Examples of these data points include diagnosis codes, previous and concurrent therapies, and lab values. While some specialty pharmacies are leveraging simple spreadsheets, accuracy and efficiency is gained through technology-supported longitudinally through patient management systems. Having the capabilities to support patient-level clinical data over time is generally a necessity for access to limited-distribution specialty agents.

Accurate reporting of sales and inventory on hand is needed to assist the manufacturer’s financial and manufacturing teams. At the dispensing level, clinical and inventory data reporting of a limited-distribution agent is a key resource for pharmaceutical manufacturers. A specialty pharmacy’s ability to deliver these data is a deciding factor in access to limited-distribution specialty agents.

4. Managed Care Access
Proven managed care contracting is critical to support patient access to specialty medications. Most payers have a preferred or mandated specialty pharmacy under contract to meet the needs of their specialty patient population. Contracting with payers to support their specialty needs requires diligence to patient support, quality measures and outcomes, and accurate data reporting.

Documentation of patient support, activities, and success might be required of a specialty pharmacy through contractual obligations. Specialty pharmacies and payers might also collaborate such that the specialty pharmacy is supporting the payer’s quality measures, which could include adherence rates and laboratory values.

Payer reporting on specialty pharmaceuticals is generally at the disease or provider level, and could include total spend and cost avoidance calculations. Pharmaceutical manufacturers want to know the level of expertise a specialty pharmacy has working with the payer community and will generally work with those that have proven payer relationships when considering partners for limited-distribution specialty agents. 

5. Prescriber Support
A key area in positioning for limited-distribution specialty agent access is prescriber sales support. Specialty pharmacy sales teams sell the services of the specialty pharmacy, assisting the prescriber with payer use management requirements, assisting the patient with financial issues relative to product access, and continuing their follow-up in support of the continuum of care.

Specialty pharmacy sales team members have a deep understanding of the specialty space, and can serve as a valuable resource to the prescriber relative to specialty pharmaceuticals. Pharmaceutical manufacturers that successfully leverage the specialty pharmacy channel find value in the specialty pharmacy’s dedicated sales force, understanding that the specialty pharmacy sales team is selling the services of the specialty pharmacy to support the prescriber.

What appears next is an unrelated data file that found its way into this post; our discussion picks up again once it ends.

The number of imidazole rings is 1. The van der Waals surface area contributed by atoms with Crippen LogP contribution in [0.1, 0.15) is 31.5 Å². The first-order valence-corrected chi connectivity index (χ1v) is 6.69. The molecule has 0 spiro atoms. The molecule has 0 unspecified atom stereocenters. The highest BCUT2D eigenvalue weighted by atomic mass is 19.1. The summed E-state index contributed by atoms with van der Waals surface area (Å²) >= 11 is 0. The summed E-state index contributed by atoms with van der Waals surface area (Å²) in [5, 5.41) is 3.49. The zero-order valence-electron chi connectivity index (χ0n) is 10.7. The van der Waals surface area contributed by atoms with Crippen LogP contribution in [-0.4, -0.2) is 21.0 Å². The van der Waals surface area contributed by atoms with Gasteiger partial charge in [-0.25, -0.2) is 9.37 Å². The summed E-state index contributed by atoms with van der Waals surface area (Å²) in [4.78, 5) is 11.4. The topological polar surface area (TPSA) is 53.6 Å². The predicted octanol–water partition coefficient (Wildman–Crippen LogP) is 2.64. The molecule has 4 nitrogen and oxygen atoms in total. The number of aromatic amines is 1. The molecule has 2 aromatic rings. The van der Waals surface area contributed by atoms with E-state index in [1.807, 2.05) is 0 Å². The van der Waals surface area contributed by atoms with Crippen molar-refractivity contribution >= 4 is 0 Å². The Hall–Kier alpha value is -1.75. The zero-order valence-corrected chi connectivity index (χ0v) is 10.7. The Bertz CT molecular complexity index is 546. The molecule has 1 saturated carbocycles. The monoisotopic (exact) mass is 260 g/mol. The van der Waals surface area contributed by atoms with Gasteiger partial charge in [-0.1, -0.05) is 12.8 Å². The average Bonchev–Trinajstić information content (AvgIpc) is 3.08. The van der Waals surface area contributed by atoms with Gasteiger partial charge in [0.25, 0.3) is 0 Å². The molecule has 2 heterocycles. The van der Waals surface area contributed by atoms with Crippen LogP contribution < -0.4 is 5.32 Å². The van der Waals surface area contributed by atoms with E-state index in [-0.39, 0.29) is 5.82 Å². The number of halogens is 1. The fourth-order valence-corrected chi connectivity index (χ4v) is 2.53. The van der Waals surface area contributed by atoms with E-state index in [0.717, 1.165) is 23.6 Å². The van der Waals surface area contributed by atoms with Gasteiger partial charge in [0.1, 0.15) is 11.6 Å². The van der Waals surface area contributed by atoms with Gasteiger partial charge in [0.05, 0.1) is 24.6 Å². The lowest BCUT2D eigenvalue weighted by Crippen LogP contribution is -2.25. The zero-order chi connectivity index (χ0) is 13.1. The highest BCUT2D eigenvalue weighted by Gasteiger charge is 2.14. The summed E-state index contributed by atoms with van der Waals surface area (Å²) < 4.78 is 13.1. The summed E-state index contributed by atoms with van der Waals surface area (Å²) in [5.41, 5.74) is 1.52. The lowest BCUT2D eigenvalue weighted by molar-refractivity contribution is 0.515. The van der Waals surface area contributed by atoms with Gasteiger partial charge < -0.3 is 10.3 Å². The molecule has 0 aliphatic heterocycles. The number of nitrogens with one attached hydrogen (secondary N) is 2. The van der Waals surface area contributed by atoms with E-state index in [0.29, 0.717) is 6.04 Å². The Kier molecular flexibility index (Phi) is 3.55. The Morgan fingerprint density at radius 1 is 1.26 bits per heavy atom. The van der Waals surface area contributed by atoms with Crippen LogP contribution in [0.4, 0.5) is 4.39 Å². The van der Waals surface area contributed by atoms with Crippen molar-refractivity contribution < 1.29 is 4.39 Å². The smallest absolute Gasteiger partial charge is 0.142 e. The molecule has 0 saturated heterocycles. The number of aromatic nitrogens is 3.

The sales capabilities of a specialty pharmacy are often a final determinate in access to limited-distribution specialty agents. 

6. 24/7 Patient Support
Patients and caregivers might have many questions and needs throughout their specialty pharmacy journey. Often, these needs are addressed after the patients’ daily or weekly obligations are concluded, and they have time to devote to themselves.

Because of this, calls from patients and caregivers can come to the specialty pharmacy late at night, early in the morning, and on weekends. Most specialty pharmacies offer 24/7 clinical support access for patients and caregivers, which is critical to support limited specialty agent access. It is also a requirement of a specialty pharmacy for access to a manufacturer’s specialty agent.

7. National Reach
Specialty pharmacies with access to a limited-distribution agent might be small, but they need to meet the demands of patients and prescribers in all 50 states and US territories. Each state and territory has its own unique requirements for drugs delivered or shipped within its jurisdiction.

Gaining access to distribute in these areas is a lengthy and costly process, requiring ongoing diligence to verify up-to-date obligations and requirements for each. The above essentials are generally the starting point when manufacturers are considering a limited-distribution panel for their specialty agent.

Specialty pharmacies can start with these essentials, and then craft their own messages to the market about their targeted expertise that meets the needs of specialty agent manufacturers. â—†



About the Author

CHERYL ALLEN, BSPHARM, MBA leads Diplomat’s Industry Relations team in finding partnerships and crafting health care solutions. Specifically, Cheryl leads Diplomat’s corporate efforts in identifying new opportunities within the pharmaceutical industry. She then collaborates with manufacturers to design services and distribution solutions that support their patients’ journey. Cheryl brings more than 25 years of industry experience, with work in independent, compounding, and specialty pharmacy, as well as in managed care consulting and health care IT.